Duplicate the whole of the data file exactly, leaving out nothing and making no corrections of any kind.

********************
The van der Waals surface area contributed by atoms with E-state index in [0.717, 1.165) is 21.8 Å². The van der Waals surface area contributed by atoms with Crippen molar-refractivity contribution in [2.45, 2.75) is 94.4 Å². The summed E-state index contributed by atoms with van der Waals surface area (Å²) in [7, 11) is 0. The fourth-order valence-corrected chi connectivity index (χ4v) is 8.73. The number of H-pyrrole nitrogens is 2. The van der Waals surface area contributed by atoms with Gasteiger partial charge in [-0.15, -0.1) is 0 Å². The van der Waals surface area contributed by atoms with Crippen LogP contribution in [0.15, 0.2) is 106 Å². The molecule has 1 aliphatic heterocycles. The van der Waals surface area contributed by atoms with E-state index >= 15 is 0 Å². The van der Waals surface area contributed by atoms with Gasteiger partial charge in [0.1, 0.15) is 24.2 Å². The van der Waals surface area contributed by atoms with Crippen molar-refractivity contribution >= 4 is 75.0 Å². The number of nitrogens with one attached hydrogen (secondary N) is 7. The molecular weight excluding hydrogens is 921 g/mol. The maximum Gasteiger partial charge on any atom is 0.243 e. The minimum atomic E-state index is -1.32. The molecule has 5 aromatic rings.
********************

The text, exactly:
The van der Waals surface area contributed by atoms with E-state index in [0.717, 1.165) is 21.8 Å². The van der Waals surface area contributed by atoms with Crippen molar-refractivity contribution in [2.45, 2.75) is 94.4 Å². The summed E-state index contributed by atoms with van der Waals surface area (Å²) in [7, 11) is 0. The fourth-order valence-corrected chi connectivity index (χ4v) is 8.73. The number of H-pyrrole nitrogens is 2. The van der Waals surface area contributed by atoms with Gasteiger partial charge in [-0.15, -0.1) is 0 Å². The van der Waals surface area contributed by atoms with Crippen LogP contribution in [0.15, 0.2) is 106 Å². The molecule has 1 aliphatic heterocycles. The van der Waals surface area contributed by atoms with E-state index >= 15 is 0 Å². The van der Waals surface area contributed by atoms with Gasteiger partial charge in [0.1, 0.15) is 24.2 Å². The van der Waals surface area contributed by atoms with Crippen molar-refractivity contribution >= 4 is 75.0 Å². The number of nitrogens with one attached hydrogen (secondary N) is 7. The molecular weight excluding hydrogens is 921 g/mol. The maximum Gasteiger partial charge on any atom is 0.243 e. The minimum atomic E-state index is -1.32. The molecule has 5 aromatic rings.